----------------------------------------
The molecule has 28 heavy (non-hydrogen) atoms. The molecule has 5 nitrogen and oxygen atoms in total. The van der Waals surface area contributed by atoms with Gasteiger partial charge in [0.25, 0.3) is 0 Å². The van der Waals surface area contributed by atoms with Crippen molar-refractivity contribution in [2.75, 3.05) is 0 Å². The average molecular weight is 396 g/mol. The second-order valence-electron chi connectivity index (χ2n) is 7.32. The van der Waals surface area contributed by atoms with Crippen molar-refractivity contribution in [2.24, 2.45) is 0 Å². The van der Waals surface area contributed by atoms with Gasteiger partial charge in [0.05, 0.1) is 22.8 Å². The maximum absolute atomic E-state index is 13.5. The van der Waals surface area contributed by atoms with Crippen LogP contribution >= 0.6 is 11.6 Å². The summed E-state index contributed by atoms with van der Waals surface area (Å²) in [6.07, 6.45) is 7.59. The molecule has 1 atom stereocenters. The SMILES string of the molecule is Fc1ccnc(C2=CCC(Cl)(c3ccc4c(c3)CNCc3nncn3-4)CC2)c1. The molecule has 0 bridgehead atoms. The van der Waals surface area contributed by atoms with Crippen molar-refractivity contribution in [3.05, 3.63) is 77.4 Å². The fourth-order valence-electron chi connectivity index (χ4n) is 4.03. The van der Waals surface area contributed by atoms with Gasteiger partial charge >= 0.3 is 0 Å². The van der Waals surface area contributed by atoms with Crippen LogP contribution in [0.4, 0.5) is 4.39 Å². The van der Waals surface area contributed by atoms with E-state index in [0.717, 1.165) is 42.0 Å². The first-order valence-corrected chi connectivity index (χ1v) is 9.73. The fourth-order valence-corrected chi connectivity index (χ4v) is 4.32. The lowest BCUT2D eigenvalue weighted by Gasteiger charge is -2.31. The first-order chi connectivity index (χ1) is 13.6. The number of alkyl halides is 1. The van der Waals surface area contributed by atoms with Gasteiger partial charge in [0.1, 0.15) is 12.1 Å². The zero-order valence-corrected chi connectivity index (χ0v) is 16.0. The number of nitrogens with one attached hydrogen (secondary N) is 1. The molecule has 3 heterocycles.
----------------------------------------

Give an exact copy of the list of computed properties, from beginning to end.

The molecule has 28 heavy (non-hydrogen) atoms. The molecule has 5 nitrogen and oxygen atoms in total. The van der Waals surface area contributed by atoms with Gasteiger partial charge in [0.25, 0.3) is 0 Å². The van der Waals surface area contributed by atoms with Crippen molar-refractivity contribution in [2.75, 3.05) is 0 Å². The average molecular weight is 396 g/mol. The second-order valence-electron chi connectivity index (χ2n) is 7.32. The van der Waals surface area contributed by atoms with Crippen molar-refractivity contribution in [2.24, 2.45) is 0 Å². The van der Waals surface area contributed by atoms with Gasteiger partial charge in [0.05, 0.1) is 22.8 Å². The maximum absolute atomic E-state index is 13.5. The van der Waals surface area contributed by atoms with Crippen LogP contribution >= 0.6 is 11.6 Å². The summed E-state index contributed by atoms with van der Waals surface area (Å²) in [6.07, 6.45) is 7.59. The molecule has 1 atom stereocenters. The SMILES string of the molecule is Fc1ccnc(C2=CCC(Cl)(c3ccc4c(c3)CNCc3nncn3-4)CC2)c1. The molecule has 0 bridgehead atoms. The van der Waals surface area contributed by atoms with Crippen molar-refractivity contribution in [3.05, 3.63) is 77.4 Å². The fourth-order valence-electron chi connectivity index (χ4n) is 4.03. The van der Waals surface area contributed by atoms with Gasteiger partial charge >= 0.3 is 0 Å². The van der Waals surface area contributed by atoms with Crippen LogP contribution in [0.4, 0.5) is 4.39 Å². The van der Waals surface area contributed by atoms with E-state index in [0.717, 1.165) is 42.0 Å². The first-order valence-corrected chi connectivity index (χ1v) is 9.73. The fourth-order valence-corrected chi connectivity index (χ4v) is 4.32. The lowest BCUT2D eigenvalue weighted by Gasteiger charge is -2.31. The first-order chi connectivity index (χ1) is 13.6. The number of alkyl halides is 1. The van der Waals surface area contributed by atoms with Gasteiger partial charge in [0.1, 0.15) is 12.1 Å². The zero-order valence-corrected chi connectivity index (χ0v) is 16.0. The number of nitrogens with one attached hydrogen (secondary N) is 1. The molecule has 3 heterocycles.